Prostate cancer is the third leading cause of death and is the most common genitourinary malignancy in men. For the radiological evaluation of the prostate gland, magnetic resonance imaging (MRI) is a valuable imaging modality due to high tissue contrast, multiplanar imaging capabilities and the possibility of tissue characterization. In addition many new techniques in prostate gland MRI are under development and refinement. Recently, diffusion-weighted imaging (DWI) has emerged as a diagnostic technique in the evaluation of various abdominal lesions.
DWI reveals micro-molecular diffusion, which is the Brownian motion of the spins in biologic tissues. Restriction to the molecular diffusion of water in neoplastic tissues can be related both to the greater cellular density in the tissues, generated by the high index of neoplastic replication with a consequent reduction in the width of intercellular spaces, and to the ultrastructural alteration of the normal tissues. In prostate cancer, normal glandular architecture is disrupted, and is replaced by aggregated cancer cells and fibrotic stroma. These changes inhibit the movement of water molecules, with resultant restriction of diffusion and reduction of ADC values in the cancer tissue. The apparent diffusion coefficent (ADC) value has been reported to be useful for quantitatively distinguishing malignancy from benign lesions.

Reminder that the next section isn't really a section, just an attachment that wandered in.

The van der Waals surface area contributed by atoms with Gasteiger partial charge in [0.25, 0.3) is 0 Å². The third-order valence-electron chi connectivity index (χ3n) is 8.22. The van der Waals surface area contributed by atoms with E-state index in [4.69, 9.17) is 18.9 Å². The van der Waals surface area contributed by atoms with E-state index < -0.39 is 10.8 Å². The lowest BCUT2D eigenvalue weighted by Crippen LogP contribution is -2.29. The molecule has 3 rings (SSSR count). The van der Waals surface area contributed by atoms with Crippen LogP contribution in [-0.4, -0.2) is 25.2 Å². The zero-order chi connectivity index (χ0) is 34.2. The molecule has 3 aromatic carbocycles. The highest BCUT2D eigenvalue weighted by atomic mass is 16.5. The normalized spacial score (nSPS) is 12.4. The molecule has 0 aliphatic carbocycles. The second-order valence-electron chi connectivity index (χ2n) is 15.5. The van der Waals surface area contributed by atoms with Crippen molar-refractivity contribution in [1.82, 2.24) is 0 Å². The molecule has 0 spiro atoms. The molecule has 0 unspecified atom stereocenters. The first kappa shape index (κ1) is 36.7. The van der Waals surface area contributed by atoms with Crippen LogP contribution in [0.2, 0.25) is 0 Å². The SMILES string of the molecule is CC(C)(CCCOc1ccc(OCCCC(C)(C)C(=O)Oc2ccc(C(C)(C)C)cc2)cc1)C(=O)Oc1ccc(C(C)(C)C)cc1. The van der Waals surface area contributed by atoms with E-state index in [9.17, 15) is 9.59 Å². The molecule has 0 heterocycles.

We hereby sought to present DWI features in prostate carcinomas which helped us to attain confident diagnosis of malignancy in renal failure patients wherein contrast scan was difficult. In our cases, the foci of the malignancy in the prostate gland were readily detected on DWI.